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Drop zone could boost state's role as training center

Kenny Kemp
A pod of four 50-gallon drums begins its descent to a new West Virginia National Guard drop zone near Fola in Clay County during a training exercise on Tuesday.
Kenny Kemp A pallet carrying nearly two tons of cargo drifts toward a target marker at the West Virginia National Guard's new drop zone in Clay County.

FOLA, W.Va. -- Flying at about 1,000 feet above the hills of Clay County, a trio of West Virginia Air National Guard C-130s approached a 360-acre drop zone on an expanse of a reclaimed surface mine, opened their cargo ramps, and reduced their air speed to 150 miles per hour.

Near the center of the drop zone, a bright orange triangle called a raised angle marker, or RAM, marked the bulls-eye point for the impending airdrop. Next to the RAM, members of a ground crew activated a smoke canister, sending a yellow cloud billowing upward and into a brisk current of air, marking wind direction for the crews aboard the approaching aircraft.

A small extraction chute appeared at the rear of the first C-130, and as it fully deployed, began pulling a two-ton pallet of railroad ties off the ramp and into the air. As the pallet began to drop, two 64-foot parachutes attached to it filled with air and began curbing its rate of descent.

 The process was repeated twice more, and within a minute, six tons of cargo were on the ground, all within about 100 yards of the RAM.

"That's a good example of why the guys on the ground in Afghanistan want West Virginia guys flying their loads," said Maj. Gen. James Hoyer, the state's adjutant general, who was among those watching an airdrop exercise at the West Virginia National Guard's new Fola drop zone on Tuesday.

The new drop zone, made available to the West Virginia National Guard at no cost by Consol Energy, replaces a practice airdrop area in Mason County previously used by the Guard. When the owner of the Mason County property opted out a lease agreement about a year ago, Guard personnel began looking for alternative sites within brief flying distance from the 130th Airlift Wing's base at Charleston's Yeager Airport.

"We heard they were looking for a new drop zone, and we had this reclaimed land available," said John Goroncy, general superintendent for Consol Energy's Fola Operations, a complex of mines, reclaimed mines and forest in a 12,000-acre tract along the Clay-Nicholas County border. "We try to be a good corporate citizen, and this was one way to show that we are. And how could you find a better way to support our troops?"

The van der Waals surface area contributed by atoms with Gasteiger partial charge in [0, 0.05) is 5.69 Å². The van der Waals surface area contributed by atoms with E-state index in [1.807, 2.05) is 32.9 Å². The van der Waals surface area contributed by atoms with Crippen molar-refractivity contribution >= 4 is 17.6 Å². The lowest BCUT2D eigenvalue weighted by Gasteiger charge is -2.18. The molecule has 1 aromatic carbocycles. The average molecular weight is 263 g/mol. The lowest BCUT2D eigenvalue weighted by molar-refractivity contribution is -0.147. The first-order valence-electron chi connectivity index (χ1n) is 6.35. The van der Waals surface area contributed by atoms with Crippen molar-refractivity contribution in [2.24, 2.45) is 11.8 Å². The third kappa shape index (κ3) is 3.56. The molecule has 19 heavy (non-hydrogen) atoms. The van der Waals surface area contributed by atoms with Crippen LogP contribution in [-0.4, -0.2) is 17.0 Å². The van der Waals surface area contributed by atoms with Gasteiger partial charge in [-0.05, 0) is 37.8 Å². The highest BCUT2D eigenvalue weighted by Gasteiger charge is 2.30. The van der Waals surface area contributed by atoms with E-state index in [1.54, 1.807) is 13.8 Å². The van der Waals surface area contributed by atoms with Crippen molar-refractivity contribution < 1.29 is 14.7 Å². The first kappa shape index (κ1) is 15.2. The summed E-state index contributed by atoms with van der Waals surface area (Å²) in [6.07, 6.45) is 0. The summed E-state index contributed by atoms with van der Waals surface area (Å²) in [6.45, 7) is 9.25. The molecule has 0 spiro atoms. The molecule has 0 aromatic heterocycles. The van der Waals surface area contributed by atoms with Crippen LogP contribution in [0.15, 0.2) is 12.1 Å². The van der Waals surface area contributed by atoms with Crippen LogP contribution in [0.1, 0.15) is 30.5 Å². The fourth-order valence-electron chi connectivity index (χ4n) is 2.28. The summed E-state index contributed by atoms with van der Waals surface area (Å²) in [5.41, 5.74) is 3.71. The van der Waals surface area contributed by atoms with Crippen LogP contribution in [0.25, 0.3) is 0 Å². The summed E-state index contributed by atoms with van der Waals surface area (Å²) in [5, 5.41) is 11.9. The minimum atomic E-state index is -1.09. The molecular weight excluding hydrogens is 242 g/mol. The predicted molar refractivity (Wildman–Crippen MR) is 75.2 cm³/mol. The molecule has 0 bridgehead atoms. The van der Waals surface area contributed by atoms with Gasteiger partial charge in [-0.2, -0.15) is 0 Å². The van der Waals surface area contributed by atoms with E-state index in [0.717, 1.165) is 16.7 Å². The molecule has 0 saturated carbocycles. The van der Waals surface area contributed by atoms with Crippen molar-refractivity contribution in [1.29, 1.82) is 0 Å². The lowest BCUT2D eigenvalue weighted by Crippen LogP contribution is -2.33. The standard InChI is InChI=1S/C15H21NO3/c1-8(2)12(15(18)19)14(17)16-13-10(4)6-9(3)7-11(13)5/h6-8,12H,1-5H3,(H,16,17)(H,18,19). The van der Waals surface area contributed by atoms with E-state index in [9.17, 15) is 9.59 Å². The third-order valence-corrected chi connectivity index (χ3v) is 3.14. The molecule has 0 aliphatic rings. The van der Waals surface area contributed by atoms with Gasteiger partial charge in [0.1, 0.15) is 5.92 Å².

Before the new Fola drop zone opened, aircrews from the 130th had to travel to drop zones near Fort Bragg, N.C, or Youngstown, Ohio, for training drops.

The hills and valleys surrounding the Fola drop zone give aircrews the opportunity to practice terrain masking, or ground-hugging flight, to reduce their radar profiles and defeat anti-aircraft weaponry.

The 130th Airlift Wing's lack of a first-rate drop zone within a short distance of its base was cited in 2005 as one of the reasons why the BRAC (Base Realignment and Closure) Commission initially considered decommissioning the Charleston airbase.

When the 130th Airlift Wing comes up for BRAC review again, having the Fola drop zone in use will strengthen the unit's position, Hoyer said.

The drop zone has been certified for use by other military air transport units, which is expected to bring flight crews and aircraft from across the nation to Charleston in the months and years to come.

"Like the Memorial Tunnel and the MRAP [Mine Resistant Ambush Protected vehicle] course next to it, this is part of our ongoing plan to make West Virginia a national leader in fulfilling Department of Defense training needs, while saving the nation money," Hoyer said.

 In the meantime, the drop zone is being used several times weekly by aircrews and aircraft from the 130th, which will take part in another deployment to Afghanistan in March.

Reach Rick Steelhammer at rsteelhammer@wvgazette.com or 304-348-5169.


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